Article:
Lady Chatterley's Lover Summary & Study Guide

This Study Guide consists of approximately 42 pages of chapter summaries, quotes, character analysis, themes, and more - everything you need to sharpen your knowledge of Lady Chatterley's Lover.
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Lady Chatterley's Lover Summary & Study Guide Description

Lady Chatterley's Lover Summary & Study Guide includes comprehensive information and analysis to help you understand the book. This study guide contains the following sections:

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D.H. Lawrence wrote the novel Lady Chatterley's Lover in 1920. Because of the controversy surrounding its publication, the book underwent several printings and was finally privately published in Florence in 1928. It was Lawrence's final novel. It tells the story of Clifford and Connie Chatterley and their sterile marriage, which ultimately leads her to have an affair with their gamekeeper, Mellors.

The story takes place after the First World War and is set in England, in the heart of the industrialized Midlands. Sir Clifford Chatterley has returned to England paralyzed from the war. He and his wife, Lady Constance, move to their home at Wragby Hall to begin their married life together. Connie finds Wragby cold and dank. She feels that the staff is archaic with their clockwork schedules and formal, unchanging attitudes. She is equally uncomfortable with the village of Tevershall because she finds the villagers ill mannered and aloof. Eventually, she and Clifford ignore the locals altogether and become self-contained in their own small world at Wragby.

Connie becomes increasingly restless at Wragby. Her father suggests that she find herself a lover. Clifford is constantly inviting guests to their home, and among them is a young Irish playwright named Michaelis. Constance gets to know him and feels an affinity for the melancholy young man. They become lovers. Despite their initial intimacy, Connie retains her sense of detachment. She ultimately ends the affair some months later.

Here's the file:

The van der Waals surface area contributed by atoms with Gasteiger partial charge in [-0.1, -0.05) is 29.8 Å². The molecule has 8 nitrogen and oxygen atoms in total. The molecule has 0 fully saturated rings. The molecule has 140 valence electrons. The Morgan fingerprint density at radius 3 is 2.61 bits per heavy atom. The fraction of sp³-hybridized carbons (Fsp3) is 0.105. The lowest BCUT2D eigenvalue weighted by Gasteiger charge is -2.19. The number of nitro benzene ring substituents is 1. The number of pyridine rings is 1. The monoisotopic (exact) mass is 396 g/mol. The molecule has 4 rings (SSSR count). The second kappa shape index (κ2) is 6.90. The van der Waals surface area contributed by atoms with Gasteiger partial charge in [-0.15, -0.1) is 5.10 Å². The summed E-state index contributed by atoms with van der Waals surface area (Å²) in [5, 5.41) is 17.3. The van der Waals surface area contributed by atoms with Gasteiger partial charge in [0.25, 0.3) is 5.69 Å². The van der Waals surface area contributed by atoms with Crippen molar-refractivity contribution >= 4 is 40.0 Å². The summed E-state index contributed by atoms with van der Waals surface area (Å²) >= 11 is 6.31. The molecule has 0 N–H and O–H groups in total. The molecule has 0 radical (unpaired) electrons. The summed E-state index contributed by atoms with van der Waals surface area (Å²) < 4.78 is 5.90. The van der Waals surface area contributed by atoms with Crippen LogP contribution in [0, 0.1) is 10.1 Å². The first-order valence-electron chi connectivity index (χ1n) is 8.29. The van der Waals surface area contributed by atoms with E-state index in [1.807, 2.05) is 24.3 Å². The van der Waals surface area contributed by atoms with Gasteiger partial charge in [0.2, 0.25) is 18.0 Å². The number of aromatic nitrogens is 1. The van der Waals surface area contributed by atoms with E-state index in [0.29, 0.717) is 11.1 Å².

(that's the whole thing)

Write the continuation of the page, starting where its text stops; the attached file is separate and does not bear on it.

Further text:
One day during a walk in the woods, Clifford tells Connie that he wouldn't mind her talking a lover so that he could have an heir. His sole condition is that she must stay with him so that they can retain the intellectual intimacy that they currently share. Suddenly, Connie begins to wonder if she can continue to live the isolated life she has with Clifford at Wragby.

Connie meets Mellors, Clifford's gamekeeper. She recognizes that there is something almost gentlemanly about him and is intrigued about his past. She asks Mellors to make her a spare key to the pheasant hut so that she can go there alone as she pleases. Connie begins to go there each day to escape the confines of Wragby. One afternoon, she encounters Mellors there. Overcome by emotion at the sight of the baby chicks, she allows him to take her into the hut. She lets him comfort her, and they make love.

Clifford and Connie continue to grow apart, and eventually on the advice of her doctor, Connie hires a nurse from Tevershall to help take care of Clifford. Mrs. Bolton, a retired nurse, comes to stay at Wragby. Gradually, Clifford becomes increasingly dependent upon her. This allows Connie more time to continue her affair with Mellors, whom she hopes will give her a child.

Connie arranges a trip to Venice with her father and sister. While she is away, Mellors' estranged wife returns to the cottage and discovers his affair. She spreads rumors around the village, which ultimately results in Clifford relieving Mellors of his position as gamekeeper. Mellors writes to Connie in Venice that he is moving to London.

Connie leaves Venice and meets Mellors in London, where she tells him that she is expecting their child. They decide they must pretend that Duncan Forbes is the father to prevent further scandal. When Connie goes to Clifford to ask for a divorce, however, he does not believe that she loves Duncan. Under pressure, Connie admits that Mellors is her true love. Clifford refuses to divorce her, and she leaves Wragby for Scotland with her sister.

Mellors gets work on a farm in the Midlands, and the novel ends with a letter from him to Connie. In the letter, he is full of hope for their future together. He is optimistic that he will obtain a divorce from Bertha and that when their baby is born they will have their own farm.

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